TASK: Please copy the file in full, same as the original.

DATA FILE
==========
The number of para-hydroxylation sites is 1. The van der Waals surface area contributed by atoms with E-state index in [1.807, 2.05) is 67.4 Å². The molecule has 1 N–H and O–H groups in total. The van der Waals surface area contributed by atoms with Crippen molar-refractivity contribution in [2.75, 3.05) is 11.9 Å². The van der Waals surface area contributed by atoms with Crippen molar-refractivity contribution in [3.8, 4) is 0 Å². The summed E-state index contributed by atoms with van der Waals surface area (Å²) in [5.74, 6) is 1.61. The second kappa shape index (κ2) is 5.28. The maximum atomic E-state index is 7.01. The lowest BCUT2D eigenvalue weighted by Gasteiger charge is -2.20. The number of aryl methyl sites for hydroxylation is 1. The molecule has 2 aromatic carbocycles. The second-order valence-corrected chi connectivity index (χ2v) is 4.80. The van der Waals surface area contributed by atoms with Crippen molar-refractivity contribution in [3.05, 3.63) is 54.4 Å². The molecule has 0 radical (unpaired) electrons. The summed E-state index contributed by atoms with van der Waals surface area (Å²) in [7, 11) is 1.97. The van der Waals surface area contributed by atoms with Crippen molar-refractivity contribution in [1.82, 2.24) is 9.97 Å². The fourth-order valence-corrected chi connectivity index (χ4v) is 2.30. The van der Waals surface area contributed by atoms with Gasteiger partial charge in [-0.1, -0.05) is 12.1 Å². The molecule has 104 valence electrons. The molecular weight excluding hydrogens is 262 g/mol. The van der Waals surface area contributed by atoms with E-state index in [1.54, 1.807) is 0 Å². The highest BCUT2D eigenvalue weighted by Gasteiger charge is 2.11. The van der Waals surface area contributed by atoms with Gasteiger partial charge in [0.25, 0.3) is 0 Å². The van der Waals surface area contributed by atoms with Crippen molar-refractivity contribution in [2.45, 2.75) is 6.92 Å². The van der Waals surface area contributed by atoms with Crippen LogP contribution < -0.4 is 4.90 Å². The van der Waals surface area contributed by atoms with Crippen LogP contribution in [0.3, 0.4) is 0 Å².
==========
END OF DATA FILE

The number of para-hydroxylation sites is 1. The van der Waals surface area contributed by atoms with E-state index in [1.807, 2.05) is 67.4 Å². The molecule has 1 N–H and O–H groups in total. The van der Waals surface area contributed by atoms with Crippen molar-refractivity contribution in [2.75, 3.05) is 11.9 Å². The van der Waals surface area contributed by atoms with Crippen molar-refractivity contribution in [3.8, 4) is 0 Å². The summed E-state index contributed by atoms with van der Waals surface area (Å²) in [5.74, 6) is 1.61. The second kappa shape index (κ2) is 5.28. The maximum atomic E-state index is 7.01. The lowest BCUT2D eigenvalue weighted by Gasteiger charge is -2.20. The number of aryl methyl sites for hydroxylation is 1. The molecule has 2 aromatic carbocycles. The second-order valence-corrected chi connectivity index (χ2v) is 4.80. The van der Waals surface area contributed by atoms with Crippen molar-refractivity contribution in [3.05, 3.63) is 54.4 Å². The molecule has 0 radical (unpaired) electrons. The summed E-state index contributed by atoms with van der Waals surface area (Å²) in [7, 11) is 1.97. The van der Waals surface area contributed by atoms with Crippen molar-refractivity contribution in [1.82, 2.24) is 9.97 Å². The fourth-order valence-corrected chi connectivity index (χ4v) is 2.30. The van der Waals surface area contributed by atoms with Gasteiger partial charge in [-0.1, -0.05) is 12.1 Å². The molecule has 104 valence electrons. The molecular weight excluding hydrogens is 262 g/mol. The van der Waals surface area contributed by atoms with E-state index in [1.54, 1.807) is 0 Å². The highest BCUT2D eigenvalue weighted by Gasteiger charge is 2.11. The van der Waals surface area contributed by atoms with Gasteiger partial charge in [0.25, 0.3) is 0 Å². The van der Waals surface area contributed by atoms with Crippen molar-refractivity contribution in [2.45, 2.75) is 6.92 Å². The van der Waals surface area contributed by atoms with Crippen LogP contribution < -0.4 is 4.90 Å². The van der Waals surface area contributed by atoms with Crippen LogP contribution in [0.3, 0.4) is 0 Å².